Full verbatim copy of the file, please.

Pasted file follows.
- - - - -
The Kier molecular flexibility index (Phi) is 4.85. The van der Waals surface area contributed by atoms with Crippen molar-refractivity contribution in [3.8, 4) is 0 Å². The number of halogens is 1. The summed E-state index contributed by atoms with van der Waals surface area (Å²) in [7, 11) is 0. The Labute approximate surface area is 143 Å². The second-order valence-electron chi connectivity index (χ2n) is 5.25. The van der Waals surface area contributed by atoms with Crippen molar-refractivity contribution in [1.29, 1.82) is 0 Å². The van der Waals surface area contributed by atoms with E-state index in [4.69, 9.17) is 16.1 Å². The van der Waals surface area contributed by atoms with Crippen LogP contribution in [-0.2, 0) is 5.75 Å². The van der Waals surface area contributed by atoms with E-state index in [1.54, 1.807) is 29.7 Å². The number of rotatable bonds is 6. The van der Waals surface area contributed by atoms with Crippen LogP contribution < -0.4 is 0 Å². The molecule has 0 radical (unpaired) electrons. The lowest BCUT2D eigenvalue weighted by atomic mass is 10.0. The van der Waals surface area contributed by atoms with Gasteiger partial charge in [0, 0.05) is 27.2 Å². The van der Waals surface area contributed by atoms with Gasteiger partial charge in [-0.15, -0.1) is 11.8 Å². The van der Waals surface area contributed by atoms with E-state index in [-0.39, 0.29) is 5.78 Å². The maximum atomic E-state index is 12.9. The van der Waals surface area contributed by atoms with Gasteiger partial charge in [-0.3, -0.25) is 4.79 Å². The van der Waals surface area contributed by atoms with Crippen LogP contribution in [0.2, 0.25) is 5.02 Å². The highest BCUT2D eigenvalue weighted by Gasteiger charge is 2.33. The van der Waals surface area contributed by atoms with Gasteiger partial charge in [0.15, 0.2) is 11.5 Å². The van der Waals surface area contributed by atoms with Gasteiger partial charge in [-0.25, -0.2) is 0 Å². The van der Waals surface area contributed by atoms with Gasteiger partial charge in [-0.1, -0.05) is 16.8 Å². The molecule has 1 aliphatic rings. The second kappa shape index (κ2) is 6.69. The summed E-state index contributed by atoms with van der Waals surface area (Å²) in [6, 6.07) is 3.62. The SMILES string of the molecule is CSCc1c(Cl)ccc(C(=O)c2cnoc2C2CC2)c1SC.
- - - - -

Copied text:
The Kier molecular flexibility index (Phi) is 4.85. The van der Waals surface area contributed by atoms with Crippen molar-refractivity contribution in [3.8, 4) is 0 Å². The number of halogens is 1. The summed E-state index contributed by atoms with van der Waals surface area (Å²) in [7, 11) is 0. The Labute approximate surface area is 143 Å². The second-order valence-electron chi connectivity index (χ2n) is 5.25. The van der Waals surface area contributed by atoms with Crippen molar-refractivity contribution in [1.29, 1.82) is 0 Å². The van der Waals surface area contributed by atoms with E-state index in [4.69, 9.17) is 16.1 Å². The van der Waals surface area contributed by atoms with Crippen LogP contribution in [-0.2, 0) is 5.75 Å². The van der Waals surface area contributed by atoms with E-state index in [1.54, 1.807) is 29.7 Å². The number of rotatable bonds is 6. The van der Waals surface area contributed by atoms with Crippen LogP contribution < -0.4 is 0 Å². The molecule has 0 radical (unpaired) electrons. The lowest BCUT2D eigenvalue weighted by atomic mass is 10.0. The van der Waals surface area contributed by atoms with Gasteiger partial charge in [0, 0.05) is 27.2 Å². The van der Waals surface area contributed by atoms with Gasteiger partial charge in [-0.15, -0.1) is 11.8 Å². The van der Waals surface area contributed by atoms with E-state index in [-0.39, 0.29) is 5.78 Å². The maximum atomic E-state index is 12.9. The van der Waals surface area contributed by atoms with Gasteiger partial charge in [-0.3, -0.25) is 4.79 Å². The van der Waals surface area contributed by atoms with Crippen LogP contribution in [0.2, 0.25) is 5.02 Å². The highest BCUT2D eigenvalue weighted by Gasteiger charge is 2.33. The van der Waals surface area contributed by atoms with Gasteiger partial charge in [0.15, 0.2) is 11.5 Å². The van der Waals surface area contributed by atoms with Gasteiger partial charge in [-0.25, -0.2) is 0 Å². The van der Waals surface area contributed by atoms with Gasteiger partial charge in [-0.1, -0.05) is 16.8 Å². The molecule has 1 aliphatic rings. The second kappa shape index (κ2) is 6.69. The summed E-state index contributed by atoms with van der Waals surface area (Å²) in [6, 6.07) is 3.62. The SMILES string of the molecule is CSCc1c(Cl)ccc(C(=O)c2cnoc2C2CC2)c1SC.